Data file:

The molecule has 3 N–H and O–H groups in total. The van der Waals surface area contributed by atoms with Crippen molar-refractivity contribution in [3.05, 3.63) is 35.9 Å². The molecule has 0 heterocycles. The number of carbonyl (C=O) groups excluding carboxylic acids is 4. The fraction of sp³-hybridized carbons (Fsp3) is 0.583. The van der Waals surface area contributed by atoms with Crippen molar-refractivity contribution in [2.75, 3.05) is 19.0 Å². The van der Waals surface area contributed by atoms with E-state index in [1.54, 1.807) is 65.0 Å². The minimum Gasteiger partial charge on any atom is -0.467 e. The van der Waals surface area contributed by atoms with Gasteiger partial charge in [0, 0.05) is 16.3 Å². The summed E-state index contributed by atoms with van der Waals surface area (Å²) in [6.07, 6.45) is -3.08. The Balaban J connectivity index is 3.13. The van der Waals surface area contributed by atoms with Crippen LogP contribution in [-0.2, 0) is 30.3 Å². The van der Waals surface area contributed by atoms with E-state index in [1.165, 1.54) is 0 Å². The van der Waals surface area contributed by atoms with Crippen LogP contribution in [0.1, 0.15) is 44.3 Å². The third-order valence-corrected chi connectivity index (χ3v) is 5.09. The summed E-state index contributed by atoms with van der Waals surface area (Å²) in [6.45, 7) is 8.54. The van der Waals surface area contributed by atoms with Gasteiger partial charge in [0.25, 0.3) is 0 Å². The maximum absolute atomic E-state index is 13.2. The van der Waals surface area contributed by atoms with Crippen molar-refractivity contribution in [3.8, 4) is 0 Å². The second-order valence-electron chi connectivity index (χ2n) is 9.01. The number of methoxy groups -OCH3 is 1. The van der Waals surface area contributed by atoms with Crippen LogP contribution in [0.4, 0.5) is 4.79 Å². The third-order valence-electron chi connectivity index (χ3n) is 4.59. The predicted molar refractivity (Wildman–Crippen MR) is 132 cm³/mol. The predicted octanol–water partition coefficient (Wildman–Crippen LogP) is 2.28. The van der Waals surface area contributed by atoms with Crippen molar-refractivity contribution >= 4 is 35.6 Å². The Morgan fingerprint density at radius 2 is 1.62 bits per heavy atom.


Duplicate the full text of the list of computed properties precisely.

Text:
The molecule has 3 N–H and O–H groups in total. The van der Waals surface area contributed by atoms with Crippen molar-refractivity contribution in [3.05, 3.63) is 35.9 Å². The molecule has 0 heterocycles. The number of carbonyl (C=O) groups excluding carboxylic acids is 4. The fraction of sp³-hybridized carbons (Fsp3) is 0.583. The van der Waals surface area contributed by atoms with Crippen molar-refractivity contribution in [2.75, 3.05) is 19.0 Å². The van der Waals surface area contributed by atoms with E-state index in [1.54, 1.807) is 65.0 Å². The minimum Gasteiger partial charge on any atom is -0.467 e. The van der Waals surface area contributed by atoms with Gasteiger partial charge in [0, 0.05) is 16.3 Å². The summed E-state index contributed by atoms with van der Waals surface area (Å²) in [6.07, 6.45) is -3.08. The Balaban J connectivity index is 3.13. The van der Waals surface area contributed by atoms with Crippen LogP contribution in [-0.2, 0) is 30.3 Å². The van der Waals surface area contributed by atoms with E-state index in [1.165, 1.54) is 0 Å². The van der Waals surface area contributed by atoms with Crippen LogP contribution in [0.1, 0.15) is 44.3 Å². The third-order valence-corrected chi connectivity index (χ3v) is 5.09. The summed E-state index contributed by atoms with van der Waals surface area (Å²) in [6.45, 7) is 8.54. The van der Waals surface area contributed by atoms with Gasteiger partial charge in [0.25, 0.3) is 0 Å². The maximum absolute atomic E-state index is 13.2. The van der Waals surface area contributed by atoms with Crippen molar-refractivity contribution in [3.8, 4) is 0 Å². The second-order valence-electron chi connectivity index (χ2n) is 9.01. The number of methoxy groups -OCH3 is 1. The van der Waals surface area contributed by atoms with Crippen LogP contribution in [0.4, 0.5) is 4.79 Å². The third-order valence-electron chi connectivity index (χ3n) is 4.59. The predicted molar refractivity (Wildman–Crippen MR) is 132 cm³/mol. The predicted octanol–water partition coefficient (Wildman–Crippen LogP) is 2.28. The van der Waals surface area contributed by atoms with Crippen molar-refractivity contribution >= 4 is 35.6 Å². The Morgan fingerprint density at radius 2 is 1.62 bits per heavy atom.